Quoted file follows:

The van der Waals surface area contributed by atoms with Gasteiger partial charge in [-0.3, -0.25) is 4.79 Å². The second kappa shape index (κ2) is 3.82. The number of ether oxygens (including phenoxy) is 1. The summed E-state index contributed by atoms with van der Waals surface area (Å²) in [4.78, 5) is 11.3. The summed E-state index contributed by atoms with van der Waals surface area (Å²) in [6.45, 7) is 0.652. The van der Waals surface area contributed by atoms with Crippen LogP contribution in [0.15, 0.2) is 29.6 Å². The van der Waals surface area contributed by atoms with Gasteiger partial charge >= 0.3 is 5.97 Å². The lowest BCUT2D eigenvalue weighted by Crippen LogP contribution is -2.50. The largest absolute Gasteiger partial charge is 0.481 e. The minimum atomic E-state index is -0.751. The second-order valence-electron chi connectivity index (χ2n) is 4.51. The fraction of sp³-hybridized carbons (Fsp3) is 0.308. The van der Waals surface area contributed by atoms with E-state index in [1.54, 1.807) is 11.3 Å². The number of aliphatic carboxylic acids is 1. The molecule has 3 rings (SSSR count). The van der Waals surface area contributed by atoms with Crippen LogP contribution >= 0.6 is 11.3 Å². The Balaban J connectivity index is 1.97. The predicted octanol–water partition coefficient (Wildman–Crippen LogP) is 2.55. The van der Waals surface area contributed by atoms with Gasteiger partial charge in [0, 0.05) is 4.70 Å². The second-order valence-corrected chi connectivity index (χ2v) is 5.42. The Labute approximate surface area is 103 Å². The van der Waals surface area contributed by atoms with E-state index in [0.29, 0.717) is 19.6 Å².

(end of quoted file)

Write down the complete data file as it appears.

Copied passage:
The van der Waals surface area contributed by atoms with Gasteiger partial charge in [-0.3, -0.25) is 4.79 Å². The second kappa shape index (κ2) is 3.82. The number of ether oxygens (including phenoxy) is 1. The summed E-state index contributed by atoms with van der Waals surface area (Å²) in [4.78, 5) is 11.3. The summed E-state index contributed by atoms with van der Waals surface area (Å²) in [6.45, 7) is 0.652. The van der Waals surface area contributed by atoms with Crippen LogP contribution in [0.15, 0.2) is 29.6 Å². The van der Waals surface area contributed by atoms with Gasteiger partial charge >= 0.3 is 5.97 Å². The lowest BCUT2D eigenvalue weighted by Crippen LogP contribution is -2.50. The largest absolute Gasteiger partial charge is 0.481 e. The minimum atomic E-state index is -0.751. The second-order valence-electron chi connectivity index (χ2n) is 4.51. The fraction of sp³-hybridized carbons (Fsp3) is 0.308. The van der Waals surface area contributed by atoms with E-state index in [1.54, 1.807) is 11.3 Å². The number of aliphatic carboxylic acids is 1. The molecule has 3 rings (SSSR count). The van der Waals surface area contributed by atoms with Crippen LogP contribution >= 0.6 is 11.3 Å². The Balaban J connectivity index is 1.97. The predicted octanol–water partition coefficient (Wildman–Crippen LogP) is 2.55. The van der Waals surface area contributed by atoms with Gasteiger partial charge in [0, 0.05) is 4.70 Å². The second-order valence-corrected chi connectivity index (χ2v) is 5.42. The Labute approximate surface area is 103 Å². The van der Waals surface area contributed by atoms with E-state index in [0.29, 0.717) is 19.6 Å².